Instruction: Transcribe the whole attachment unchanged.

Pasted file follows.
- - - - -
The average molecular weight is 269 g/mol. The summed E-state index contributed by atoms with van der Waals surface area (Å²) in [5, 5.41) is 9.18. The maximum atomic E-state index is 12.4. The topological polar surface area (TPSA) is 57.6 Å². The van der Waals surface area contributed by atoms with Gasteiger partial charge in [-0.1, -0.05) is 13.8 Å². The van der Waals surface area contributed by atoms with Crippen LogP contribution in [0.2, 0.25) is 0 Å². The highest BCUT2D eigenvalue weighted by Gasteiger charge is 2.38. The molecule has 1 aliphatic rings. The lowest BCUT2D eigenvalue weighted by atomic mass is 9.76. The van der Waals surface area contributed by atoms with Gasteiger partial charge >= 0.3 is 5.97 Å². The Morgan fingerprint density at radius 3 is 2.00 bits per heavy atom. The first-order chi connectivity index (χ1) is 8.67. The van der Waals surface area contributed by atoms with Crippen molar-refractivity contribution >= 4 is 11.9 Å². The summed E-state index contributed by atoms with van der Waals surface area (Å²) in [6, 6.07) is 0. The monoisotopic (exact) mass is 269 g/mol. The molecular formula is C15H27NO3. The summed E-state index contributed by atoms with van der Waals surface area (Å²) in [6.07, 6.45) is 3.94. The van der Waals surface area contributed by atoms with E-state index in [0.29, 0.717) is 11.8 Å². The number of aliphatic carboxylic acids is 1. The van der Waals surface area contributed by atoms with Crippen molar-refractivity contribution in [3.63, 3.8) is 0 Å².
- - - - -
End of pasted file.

The average molecular weight is 269 g/mol. The summed E-state index contributed by atoms with van der Waals surface area (Å²) in [5, 5.41) is 9.18. The maximum atomic E-state index is 12.4. The topological polar surface area (TPSA) is 57.6 Å². The van der Waals surface area contributed by atoms with Gasteiger partial charge in [-0.1, -0.05) is 13.8 Å². The van der Waals surface area contributed by atoms with Crippen LogP contribution in [0.2, 0.25) is 0 Å². The highest BCUT2D eigenvalue weighted by Gasteiger charge is 2.38. The molecule has 1 aliphatic rings. The lowest BCUT2D eigenvalue weighted by atomic mass is 9.76. The van der Waals surface area contributed by atoms with Gasteiger partial charge >= 0.3 is 5.97 Å². The Morgan fingerprint density at radius 3 is 2.00 bits per heavy atom. The first-order chi connectivity index (χ1) is 8.67. The van der Waals surface area contributed by atoms with Crippen molar-refractivity contribution >= 4 is 11.9 Å². The summed E-state index contributed by atoms with van der Waals surface area (Å²) in [6, 6.07) is 0. The monoisotopic (exact) mass is 269 g/mol. The molecular formula is C15H27NO3. The summed E-state index contributed by atoms with van der Waals surface area (Å²) in [6.07, 6.45) is 3.94. The van der Waals surface area contributed by atoms with E-state index in [0.29, 0.717) is 11.8 Å². The number of aliphatic carboxylic acids is 1. The van der Waals surface area contributed by atoms with Crippen molar-refractivity contribution in [3.63, 3.8) is 0 Å².